King Lear @ Belmont University’s Troutt Theatre, Nashville, TN, 2016Tragedy

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King Lear by The Nashville Shakespeare Festival, at Belmont University’s Troutt Theatre, Nashville, TN
Reviewed by Amy W. Grubbs

Poster Design

Photo by Jeff Frazier, Poster Design by Michael Nott

 

For over twenty-seven years the Nashville Shakespeare Festival has been bringing professional productions of Shakespeare to middle Tennessee.  They offer a free production at the end of summer in Nashville’s beautiful Centennial Park and a winter performance that tours to local schools.  I recently moved to Nashville and enjoyed the community-feel of NSF’s Shakespeare in the Park production of Henry V that ran this past summer.  This January, I got my first chance to see a winter production, King Lear.

NFS’s King Lear was presented in Belmont University’s Troutt Theatre; an intimate space with proscenium stage and modern lighting. Director Denice Hicks took full advantage of the technical elements this space offers to create the play’s atmosphere.  Indeed, if there were only one word to describe this production, it would be “atmospheric”. The play began with a map of England as well as coats of arms and crests associated with various characters projected on the stage.  It began with dim lighting, and with music director/composer Rolin Main’s happy, but not light, medieval-sounding music.  The actors walked on stage in June Kingsbury’s gorgeous costumes and began the play in a dance – a preview of the sometimes affected acting that would follow.  Throughout the play, set pieces moved and music and lights transitioned to establish not only the physical atmosphere – the locations of different castles and heaths – but also the emotional atmosphere. The result was a performance that relied more upon the technical elements of production than upon the power of Shakespeare’s dialogue to shape individual interactions and to disclose internal struggles.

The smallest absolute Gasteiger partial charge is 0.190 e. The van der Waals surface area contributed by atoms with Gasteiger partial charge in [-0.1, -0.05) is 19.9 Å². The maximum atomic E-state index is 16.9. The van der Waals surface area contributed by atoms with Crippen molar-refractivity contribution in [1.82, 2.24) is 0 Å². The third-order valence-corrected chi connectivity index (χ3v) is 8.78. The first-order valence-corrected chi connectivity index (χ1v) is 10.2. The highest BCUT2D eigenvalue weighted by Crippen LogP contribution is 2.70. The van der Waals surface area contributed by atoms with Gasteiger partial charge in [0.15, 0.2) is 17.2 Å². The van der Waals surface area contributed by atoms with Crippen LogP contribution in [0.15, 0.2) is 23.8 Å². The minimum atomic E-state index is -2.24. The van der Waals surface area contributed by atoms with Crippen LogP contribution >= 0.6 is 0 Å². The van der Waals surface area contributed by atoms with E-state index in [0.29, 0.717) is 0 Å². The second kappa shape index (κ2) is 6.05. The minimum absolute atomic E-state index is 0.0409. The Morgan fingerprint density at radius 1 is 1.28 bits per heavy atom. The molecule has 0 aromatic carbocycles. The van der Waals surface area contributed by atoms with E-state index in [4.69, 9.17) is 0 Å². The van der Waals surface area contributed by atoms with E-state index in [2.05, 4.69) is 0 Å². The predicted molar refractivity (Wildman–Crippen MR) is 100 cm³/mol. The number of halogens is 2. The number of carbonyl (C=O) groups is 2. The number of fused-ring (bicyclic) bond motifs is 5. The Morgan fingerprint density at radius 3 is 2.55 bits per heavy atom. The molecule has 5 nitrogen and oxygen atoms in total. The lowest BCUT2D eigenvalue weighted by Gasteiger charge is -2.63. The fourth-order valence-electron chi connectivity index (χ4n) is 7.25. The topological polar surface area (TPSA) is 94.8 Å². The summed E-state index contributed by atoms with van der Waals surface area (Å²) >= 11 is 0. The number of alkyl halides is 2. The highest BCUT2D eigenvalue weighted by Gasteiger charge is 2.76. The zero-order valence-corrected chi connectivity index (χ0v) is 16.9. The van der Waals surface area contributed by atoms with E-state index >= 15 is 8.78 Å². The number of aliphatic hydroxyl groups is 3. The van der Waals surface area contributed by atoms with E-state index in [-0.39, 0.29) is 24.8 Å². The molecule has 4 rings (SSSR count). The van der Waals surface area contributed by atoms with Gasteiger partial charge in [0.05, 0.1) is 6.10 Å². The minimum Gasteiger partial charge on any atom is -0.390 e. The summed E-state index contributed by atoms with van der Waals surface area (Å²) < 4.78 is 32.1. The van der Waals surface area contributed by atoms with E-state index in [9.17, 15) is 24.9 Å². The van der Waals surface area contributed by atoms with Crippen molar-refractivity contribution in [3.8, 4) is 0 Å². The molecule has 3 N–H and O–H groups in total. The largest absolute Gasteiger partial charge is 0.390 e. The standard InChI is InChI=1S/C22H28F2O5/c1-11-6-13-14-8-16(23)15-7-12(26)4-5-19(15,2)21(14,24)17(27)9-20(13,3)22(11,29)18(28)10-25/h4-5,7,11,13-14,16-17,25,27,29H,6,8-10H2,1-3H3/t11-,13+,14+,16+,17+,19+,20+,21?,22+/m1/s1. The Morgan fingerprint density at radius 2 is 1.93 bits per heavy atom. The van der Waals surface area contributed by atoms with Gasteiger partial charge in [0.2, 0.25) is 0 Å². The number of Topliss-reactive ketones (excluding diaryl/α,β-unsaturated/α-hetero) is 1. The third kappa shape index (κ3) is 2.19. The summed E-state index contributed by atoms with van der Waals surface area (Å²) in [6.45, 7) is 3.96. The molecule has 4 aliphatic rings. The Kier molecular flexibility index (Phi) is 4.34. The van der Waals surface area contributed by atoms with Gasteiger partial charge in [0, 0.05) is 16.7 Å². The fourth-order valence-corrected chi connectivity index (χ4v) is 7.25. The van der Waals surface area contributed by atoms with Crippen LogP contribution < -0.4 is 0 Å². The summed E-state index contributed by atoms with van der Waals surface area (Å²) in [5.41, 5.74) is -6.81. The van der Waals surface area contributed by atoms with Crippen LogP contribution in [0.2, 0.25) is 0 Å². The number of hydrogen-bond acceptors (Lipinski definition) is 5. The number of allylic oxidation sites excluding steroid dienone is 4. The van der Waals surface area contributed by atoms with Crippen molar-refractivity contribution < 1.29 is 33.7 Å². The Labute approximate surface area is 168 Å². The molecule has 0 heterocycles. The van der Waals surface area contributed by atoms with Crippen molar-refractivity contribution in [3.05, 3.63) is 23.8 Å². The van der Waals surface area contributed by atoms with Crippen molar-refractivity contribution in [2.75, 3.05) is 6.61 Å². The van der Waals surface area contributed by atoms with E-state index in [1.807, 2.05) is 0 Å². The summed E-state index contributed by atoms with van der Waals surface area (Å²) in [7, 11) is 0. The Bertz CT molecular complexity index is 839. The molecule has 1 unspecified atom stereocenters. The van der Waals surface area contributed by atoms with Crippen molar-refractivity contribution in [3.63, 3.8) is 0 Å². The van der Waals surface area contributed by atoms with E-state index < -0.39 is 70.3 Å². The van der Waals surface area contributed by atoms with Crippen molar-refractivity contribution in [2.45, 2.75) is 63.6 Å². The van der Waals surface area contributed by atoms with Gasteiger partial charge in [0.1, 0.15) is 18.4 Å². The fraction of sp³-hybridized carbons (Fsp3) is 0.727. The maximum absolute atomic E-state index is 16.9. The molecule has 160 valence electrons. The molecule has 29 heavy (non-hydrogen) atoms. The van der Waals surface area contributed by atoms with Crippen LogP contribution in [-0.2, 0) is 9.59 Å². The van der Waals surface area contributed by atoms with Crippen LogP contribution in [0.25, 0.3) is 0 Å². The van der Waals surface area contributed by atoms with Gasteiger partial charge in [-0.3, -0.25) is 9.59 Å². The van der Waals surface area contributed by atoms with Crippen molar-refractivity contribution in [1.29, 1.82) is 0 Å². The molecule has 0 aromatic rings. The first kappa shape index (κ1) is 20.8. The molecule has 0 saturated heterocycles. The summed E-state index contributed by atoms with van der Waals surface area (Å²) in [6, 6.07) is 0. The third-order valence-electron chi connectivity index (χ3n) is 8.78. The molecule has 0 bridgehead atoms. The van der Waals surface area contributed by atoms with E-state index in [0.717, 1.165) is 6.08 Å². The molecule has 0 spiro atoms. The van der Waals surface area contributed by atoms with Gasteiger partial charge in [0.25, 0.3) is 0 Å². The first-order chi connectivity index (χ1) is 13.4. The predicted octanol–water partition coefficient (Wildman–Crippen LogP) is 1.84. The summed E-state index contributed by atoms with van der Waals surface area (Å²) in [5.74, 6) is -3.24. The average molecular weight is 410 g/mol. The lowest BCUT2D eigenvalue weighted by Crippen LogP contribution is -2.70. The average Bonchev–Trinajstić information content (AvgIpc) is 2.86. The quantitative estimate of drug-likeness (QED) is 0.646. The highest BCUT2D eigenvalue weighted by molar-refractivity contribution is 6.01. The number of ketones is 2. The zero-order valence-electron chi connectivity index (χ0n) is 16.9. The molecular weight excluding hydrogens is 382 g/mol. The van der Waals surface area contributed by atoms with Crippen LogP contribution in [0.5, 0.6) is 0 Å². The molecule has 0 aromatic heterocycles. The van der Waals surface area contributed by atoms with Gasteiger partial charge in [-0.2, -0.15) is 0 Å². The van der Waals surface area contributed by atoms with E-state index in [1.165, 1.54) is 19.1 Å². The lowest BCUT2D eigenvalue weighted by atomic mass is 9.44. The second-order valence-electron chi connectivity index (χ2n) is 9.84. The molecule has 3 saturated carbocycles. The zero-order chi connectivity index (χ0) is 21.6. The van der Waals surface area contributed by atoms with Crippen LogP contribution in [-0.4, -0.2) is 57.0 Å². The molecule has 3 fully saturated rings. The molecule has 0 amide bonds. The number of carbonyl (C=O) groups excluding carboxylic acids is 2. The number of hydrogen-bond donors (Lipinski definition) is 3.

That is not to say that the technical elements always harmed the production.  Anne Willingham, the lighting designer, used lighting quite effectively to establish the time, place, weather, and emotional weight of various scenes.  Occasionally, however, these technical elements did overshadow the dialogue.  It was almost as if Hicks was afraid that we, the audience, would not understand the plot, and so used lighting and sound to signal the various emotions we were supposed to feel.  Indeed, occasionally Mains’ music (sometimes sweeping melodies, sometimes military drum beats) almost entirely drowned out the actors’ voices.